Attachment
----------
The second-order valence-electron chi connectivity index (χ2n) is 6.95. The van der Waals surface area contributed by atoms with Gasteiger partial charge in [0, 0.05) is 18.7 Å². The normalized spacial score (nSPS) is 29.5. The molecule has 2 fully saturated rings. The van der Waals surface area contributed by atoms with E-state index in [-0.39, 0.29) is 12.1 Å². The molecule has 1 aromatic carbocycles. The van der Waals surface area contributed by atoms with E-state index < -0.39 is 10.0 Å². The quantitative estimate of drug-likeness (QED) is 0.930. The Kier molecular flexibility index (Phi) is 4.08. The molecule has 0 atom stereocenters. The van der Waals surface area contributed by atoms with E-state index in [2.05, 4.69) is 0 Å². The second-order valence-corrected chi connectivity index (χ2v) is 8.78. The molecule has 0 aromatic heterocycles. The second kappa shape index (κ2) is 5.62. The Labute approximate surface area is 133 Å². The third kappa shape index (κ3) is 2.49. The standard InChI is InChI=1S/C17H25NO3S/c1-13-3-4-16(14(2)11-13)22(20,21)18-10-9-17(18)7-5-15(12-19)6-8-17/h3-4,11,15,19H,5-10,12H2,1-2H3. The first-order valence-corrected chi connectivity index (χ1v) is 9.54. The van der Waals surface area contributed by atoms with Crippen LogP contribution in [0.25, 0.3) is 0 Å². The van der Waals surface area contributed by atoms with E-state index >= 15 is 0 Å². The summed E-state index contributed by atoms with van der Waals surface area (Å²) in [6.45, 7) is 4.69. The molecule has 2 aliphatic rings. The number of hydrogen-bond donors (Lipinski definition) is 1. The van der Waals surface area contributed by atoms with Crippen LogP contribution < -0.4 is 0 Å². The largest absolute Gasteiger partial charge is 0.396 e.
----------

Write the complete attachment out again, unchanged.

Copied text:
The second-order valence-electron chi connectivity index (χ2n) is 6.95. The van der Waals surface area contributed by atoms with Gasteiger partial charge in [0, 0.05) is 18.7 Å². The normalized spacial score (nSPS) is 29.5. The molecule has 2 fully saturated rings. The van der Waals surface area contributed by atoms with E-state index in [-0.39, 0.29) is 12.1 Å². The molecule has 1 aromatic carbocycles. The van der Waals surface area contributed by atoms with E-state index < -0.39 is 10.0 Å². The quantitative estimate of drug-likeness (QED) is 0.930. The Kier molecular flexibility index (Phi) is 4.08. The molecule has 0 atom stereocenters. The van der Waals surface area contributed by atoms with E-state index in [2.05, 4.69) is 0 Å². The second-order valence-corrected chi connectivity index (χ2v) is 8.78. The molecule has 0 aromatic heterocycles. The second kappa shape index (κ2) is 5.62. The Labute approximate surface area is 133 Å². The third kappa shape index (κ3) is 2.49. The standard InChI is InChI=1S/C17H25NO3S/c1-13-3-4-16(14(2)11-13)22(20,21)18-10-9-17(18)7-5-15(12-19)6-8-17/h3-4,11,15,19H,5-10,12H2,1-2H3. The first-order valence-corrected chi connectivity index (χ1v) is 9.54. The van der Waals surface area contributed by atoms with Crippen LogP contribution in [0.25, 0.3) is 0 Å². The van der Waals surface area contributed by atoms with E-state index >= 15 is 0 Å². The summed E-state index contributed by atoms with van der Waals surface area (Å²) in [6.45, 7) is 4.69. The molecule has 2 aliphatic rings. The number of hydrogen-bond donors (Lipinski definition) is 1. The van der Waals surface area contributed by atoms with Crippen LogP contribution < -0.4 is 0 Å². The largest absolute Gasteiger partial charge is 0.396 e.